Crime in the metaverse: What could possibly go wrong?
What crimes in the metaverse might you face? And how are virtual worlds tackling it?
The metaverse is the biggest buzzword in tech right now. Everyone from Walmart to McDonald’s has filed trademark applications that suggest big business is interested in exploring virtual worlds. And of course, Facebook fired the starting gun on this craze by changing its name to Meta back in October.
JPMorgan has heralded the metaverse as a $1trn opportunity that will allow tech giants to create realistic workspaces in digital realms – and A-list celebrities to star in immersive concerts that devoted fans can attend from home. There’s a lot to be excited about, but as the industry grows at breakneck speed, challenges are beginning to emerge too… and one of them is crime in the metaverse.
Greeted with abuse on joining the metaverse
Shuchi Nagpal, chief education officer at the Asian School of Cyber Laws, was excited to see what the metaverse had to offer as she created a profile for the first time. But speaking to Currency.com, she described being confronted by people using “abusive and filthy language” just minutes after logging on to Decentraland.
“Avatars give a level of anonymity not seen before. Decentralisation ensures that essentially no one is held accountable. So, who do you report crimes to?” she asked.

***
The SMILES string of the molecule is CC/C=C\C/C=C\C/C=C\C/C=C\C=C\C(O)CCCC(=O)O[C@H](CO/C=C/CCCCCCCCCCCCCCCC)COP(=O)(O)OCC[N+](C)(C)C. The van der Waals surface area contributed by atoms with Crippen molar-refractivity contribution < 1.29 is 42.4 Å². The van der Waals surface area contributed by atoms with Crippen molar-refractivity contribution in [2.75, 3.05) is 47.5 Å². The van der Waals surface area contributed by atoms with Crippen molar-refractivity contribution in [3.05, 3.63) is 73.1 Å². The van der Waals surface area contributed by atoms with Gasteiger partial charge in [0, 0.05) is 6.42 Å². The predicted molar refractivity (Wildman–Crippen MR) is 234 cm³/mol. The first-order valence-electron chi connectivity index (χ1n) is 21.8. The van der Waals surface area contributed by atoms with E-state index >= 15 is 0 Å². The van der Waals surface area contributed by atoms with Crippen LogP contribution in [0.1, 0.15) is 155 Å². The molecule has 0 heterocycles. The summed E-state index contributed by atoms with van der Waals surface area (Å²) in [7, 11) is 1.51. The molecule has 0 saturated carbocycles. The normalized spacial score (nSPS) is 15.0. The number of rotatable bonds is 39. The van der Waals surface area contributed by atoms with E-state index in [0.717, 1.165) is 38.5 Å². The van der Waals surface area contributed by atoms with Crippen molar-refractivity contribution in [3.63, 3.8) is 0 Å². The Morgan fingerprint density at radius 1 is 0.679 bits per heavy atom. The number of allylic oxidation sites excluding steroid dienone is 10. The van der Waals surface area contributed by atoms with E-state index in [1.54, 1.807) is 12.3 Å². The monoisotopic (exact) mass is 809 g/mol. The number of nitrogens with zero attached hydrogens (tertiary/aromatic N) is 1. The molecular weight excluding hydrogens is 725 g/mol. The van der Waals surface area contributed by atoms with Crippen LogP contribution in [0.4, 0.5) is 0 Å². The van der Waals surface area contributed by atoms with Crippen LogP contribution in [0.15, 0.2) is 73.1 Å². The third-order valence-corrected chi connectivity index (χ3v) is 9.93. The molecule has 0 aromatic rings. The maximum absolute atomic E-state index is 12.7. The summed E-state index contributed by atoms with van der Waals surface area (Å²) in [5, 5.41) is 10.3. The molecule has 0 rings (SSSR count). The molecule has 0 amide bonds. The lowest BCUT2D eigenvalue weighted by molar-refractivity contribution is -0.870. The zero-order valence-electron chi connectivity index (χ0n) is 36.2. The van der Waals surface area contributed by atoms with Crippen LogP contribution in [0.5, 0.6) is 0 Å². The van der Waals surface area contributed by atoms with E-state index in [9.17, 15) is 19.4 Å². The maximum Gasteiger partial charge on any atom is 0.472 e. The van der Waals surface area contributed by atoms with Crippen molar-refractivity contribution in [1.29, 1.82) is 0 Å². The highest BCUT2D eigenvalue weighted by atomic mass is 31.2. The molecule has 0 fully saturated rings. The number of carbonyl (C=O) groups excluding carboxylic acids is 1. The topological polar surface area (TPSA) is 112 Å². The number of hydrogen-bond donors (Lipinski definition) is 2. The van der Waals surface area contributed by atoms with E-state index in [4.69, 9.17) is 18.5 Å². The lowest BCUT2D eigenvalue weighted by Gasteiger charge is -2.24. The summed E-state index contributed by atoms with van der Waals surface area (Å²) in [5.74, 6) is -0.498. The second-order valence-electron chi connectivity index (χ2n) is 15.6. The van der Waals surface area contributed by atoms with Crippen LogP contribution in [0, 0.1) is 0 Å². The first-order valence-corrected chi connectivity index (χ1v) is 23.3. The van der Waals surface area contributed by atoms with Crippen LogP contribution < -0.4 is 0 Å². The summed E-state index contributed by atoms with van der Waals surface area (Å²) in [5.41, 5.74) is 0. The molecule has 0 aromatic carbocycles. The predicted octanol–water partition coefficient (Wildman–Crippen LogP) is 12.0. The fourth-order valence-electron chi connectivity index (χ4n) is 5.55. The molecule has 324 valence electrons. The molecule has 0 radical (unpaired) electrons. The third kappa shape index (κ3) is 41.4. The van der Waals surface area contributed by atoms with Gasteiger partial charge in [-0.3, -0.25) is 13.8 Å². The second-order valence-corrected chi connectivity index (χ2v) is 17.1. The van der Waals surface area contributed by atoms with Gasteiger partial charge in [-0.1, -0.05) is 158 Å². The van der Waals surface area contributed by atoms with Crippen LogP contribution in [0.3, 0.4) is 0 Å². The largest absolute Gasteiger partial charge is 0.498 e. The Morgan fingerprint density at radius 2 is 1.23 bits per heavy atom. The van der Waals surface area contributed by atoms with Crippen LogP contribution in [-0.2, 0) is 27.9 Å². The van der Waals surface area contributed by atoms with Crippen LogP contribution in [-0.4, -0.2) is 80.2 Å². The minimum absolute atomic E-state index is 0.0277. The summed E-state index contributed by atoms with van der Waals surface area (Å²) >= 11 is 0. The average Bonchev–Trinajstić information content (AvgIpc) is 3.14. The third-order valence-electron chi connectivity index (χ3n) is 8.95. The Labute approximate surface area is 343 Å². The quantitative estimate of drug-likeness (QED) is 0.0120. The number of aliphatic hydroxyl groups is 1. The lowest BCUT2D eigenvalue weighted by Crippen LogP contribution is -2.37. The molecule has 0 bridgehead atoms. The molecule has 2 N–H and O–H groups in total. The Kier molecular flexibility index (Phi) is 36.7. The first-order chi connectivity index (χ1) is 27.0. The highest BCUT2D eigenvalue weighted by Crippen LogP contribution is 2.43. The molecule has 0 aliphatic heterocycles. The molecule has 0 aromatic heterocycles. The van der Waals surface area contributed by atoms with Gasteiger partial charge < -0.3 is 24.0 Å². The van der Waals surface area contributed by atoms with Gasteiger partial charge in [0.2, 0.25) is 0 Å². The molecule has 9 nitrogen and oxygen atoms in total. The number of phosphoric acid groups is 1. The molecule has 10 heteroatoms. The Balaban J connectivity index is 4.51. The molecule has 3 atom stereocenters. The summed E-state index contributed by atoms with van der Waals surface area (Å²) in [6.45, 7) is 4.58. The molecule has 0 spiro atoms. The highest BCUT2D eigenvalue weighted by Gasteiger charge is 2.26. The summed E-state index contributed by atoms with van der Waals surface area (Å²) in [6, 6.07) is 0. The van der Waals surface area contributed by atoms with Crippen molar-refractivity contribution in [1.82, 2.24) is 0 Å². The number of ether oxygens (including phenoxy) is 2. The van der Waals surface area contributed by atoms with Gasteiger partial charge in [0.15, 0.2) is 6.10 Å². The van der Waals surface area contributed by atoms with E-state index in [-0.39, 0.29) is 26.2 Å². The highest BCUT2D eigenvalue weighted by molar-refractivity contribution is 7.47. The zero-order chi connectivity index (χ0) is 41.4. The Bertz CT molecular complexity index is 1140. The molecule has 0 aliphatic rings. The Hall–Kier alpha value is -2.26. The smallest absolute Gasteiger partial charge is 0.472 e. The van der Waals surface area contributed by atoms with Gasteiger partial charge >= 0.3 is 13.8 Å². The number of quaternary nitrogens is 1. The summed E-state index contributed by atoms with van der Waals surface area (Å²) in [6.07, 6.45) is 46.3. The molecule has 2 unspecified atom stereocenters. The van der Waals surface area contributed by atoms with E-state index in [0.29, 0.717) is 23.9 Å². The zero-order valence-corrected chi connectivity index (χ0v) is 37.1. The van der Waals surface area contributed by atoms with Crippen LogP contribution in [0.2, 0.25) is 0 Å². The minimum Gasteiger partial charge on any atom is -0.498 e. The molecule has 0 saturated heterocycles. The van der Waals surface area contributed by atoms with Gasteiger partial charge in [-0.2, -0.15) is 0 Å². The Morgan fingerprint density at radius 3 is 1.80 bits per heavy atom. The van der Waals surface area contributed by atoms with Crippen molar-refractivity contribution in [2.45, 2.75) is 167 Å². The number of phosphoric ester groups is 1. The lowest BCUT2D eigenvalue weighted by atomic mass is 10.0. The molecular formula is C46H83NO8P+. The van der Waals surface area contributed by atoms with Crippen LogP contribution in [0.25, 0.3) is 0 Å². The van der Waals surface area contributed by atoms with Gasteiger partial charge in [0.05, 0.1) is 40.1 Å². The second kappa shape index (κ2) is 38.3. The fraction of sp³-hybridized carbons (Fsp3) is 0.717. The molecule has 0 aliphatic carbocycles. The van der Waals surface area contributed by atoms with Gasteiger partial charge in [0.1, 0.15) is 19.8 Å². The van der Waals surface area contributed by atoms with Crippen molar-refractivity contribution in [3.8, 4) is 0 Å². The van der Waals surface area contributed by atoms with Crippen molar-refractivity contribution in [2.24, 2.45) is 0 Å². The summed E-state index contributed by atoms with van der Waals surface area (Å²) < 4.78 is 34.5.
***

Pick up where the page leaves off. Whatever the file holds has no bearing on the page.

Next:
Nagpal also said that, while crimes in the metaverse usually don’t lead to physical harm, the psychological impact of being targeted by such abuse is “completely trashed”.
Meta has been taking action here, and has introduced a “personal boundary” that introduces a 4ft distance between avatars. It’s designed to stop users from encroaching on someone else’s personal space, and complements other features that mean an avatar’s hand disappears if it nears another person.
Although this is a move in the right direction, Nagpal fears that metaverse criminals will be determined to find a way around such safeguards – and platforms such as Meta must do more to protect everyday users.
“The most common ‘helpful’ suggestion women get is ‘make sure your avatar is male’. What? Everyone, not just women, needs to be supremely aware of the people they are interacting with. Rules like ‘don‘t give your personal info to anyone’ still rock. Understand how much information is too much information,” she told Currency.com.
But there’s a bigger problem, according to Nagpal. The fractured nature of metaverses means criminals may easily be able to hop from one platform to another to escape accountability – and the decentralised nature of virtual worlds might embolden malicious actors.
She asks: “With the deletion of an account being the simplest way to make an avatar vanish, how will criminals be brought to justice? Does that not mean that there will have to be some level of centralisation and maybe even registration of avatars?”
Both Decentraland and Meta did not immediately respond to a request for comment from Currency.com about metaverse and crime.
Regulating the metaverse